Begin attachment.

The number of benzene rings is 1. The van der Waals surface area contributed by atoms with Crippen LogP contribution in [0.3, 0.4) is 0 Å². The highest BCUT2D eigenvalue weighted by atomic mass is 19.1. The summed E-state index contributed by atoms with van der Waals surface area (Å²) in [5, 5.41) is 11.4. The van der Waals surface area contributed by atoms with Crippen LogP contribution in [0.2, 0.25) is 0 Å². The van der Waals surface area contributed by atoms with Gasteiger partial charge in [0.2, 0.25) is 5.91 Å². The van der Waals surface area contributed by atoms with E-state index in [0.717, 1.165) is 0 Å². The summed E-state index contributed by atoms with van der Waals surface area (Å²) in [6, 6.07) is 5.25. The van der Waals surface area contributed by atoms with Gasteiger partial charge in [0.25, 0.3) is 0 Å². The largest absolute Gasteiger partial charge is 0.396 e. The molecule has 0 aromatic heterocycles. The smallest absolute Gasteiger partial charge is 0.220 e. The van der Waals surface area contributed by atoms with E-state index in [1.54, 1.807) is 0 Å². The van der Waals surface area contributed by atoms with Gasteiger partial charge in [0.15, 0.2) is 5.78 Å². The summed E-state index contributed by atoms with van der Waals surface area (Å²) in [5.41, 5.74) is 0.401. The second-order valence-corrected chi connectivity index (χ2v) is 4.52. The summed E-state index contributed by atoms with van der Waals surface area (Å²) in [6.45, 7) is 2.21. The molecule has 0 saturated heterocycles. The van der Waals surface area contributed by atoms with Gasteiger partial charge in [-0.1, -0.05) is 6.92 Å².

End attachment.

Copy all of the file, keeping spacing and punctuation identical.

The number of benzene rings is 1. The van der Waals surface area contributed by atoms with Crippen LogP contribution in [0.3, 0.4) is 0 Å². The highest BCUT2D eigenvalue weighted by atomic mass is 19.1. The summed E-state index contributed by atoms with van der Waals surface area (Å²) in [5, 5.41) is 11.4. The van der Waals surface area contributed by atoms with Crippen LogP contribution in [0.2, 0.25) is 0 Å². The van der Waals surface area contributed by atoms with Gasteiger partial charge in [0.2, 0.25) is 5.91 Å². The van der Waals surface area contributed by atoms with E-state index in [0.717, 1.165) is 0 Å². The summed E-state index contributed by atoms with van der Waals surface area (Å²) in [6, 6.07) is 5.25. The van der Waals surface area contributed by atoms with Gasteiger partial charge in [0.25, 0.3) is 0 Å². The largest absolute Gasteiger partial charge is 0.396 e. The molecule has 0 aromatic heterocycles. The smallest absolute Gasteiger partial charge is 0.220 e. The van der Waals surface area contributed by atoms with E-state index in [1.54, 1.807) is 0 Å². The van der Waals surface area contributed by atoms with Gasteiger partial charge in [0.15, 0.2) is 5.78 Å². The summed E-state index contributed by atoms with van der Waals surface area (Å²) in [5.41, 5.74) is 0.401. The second-order valence-corrected chi connectivity index (χ2v) is 4.52. The summed E-state index contributed by atoms with van der Waals surface area (Å²) in [6.45, 7) is 2.21. The molecule has 0 saturated heterocycles. The van der Waals surface area contributed by atoms with Gasteiger partial charge in [-0.1, -0.05) is 6.92 Å².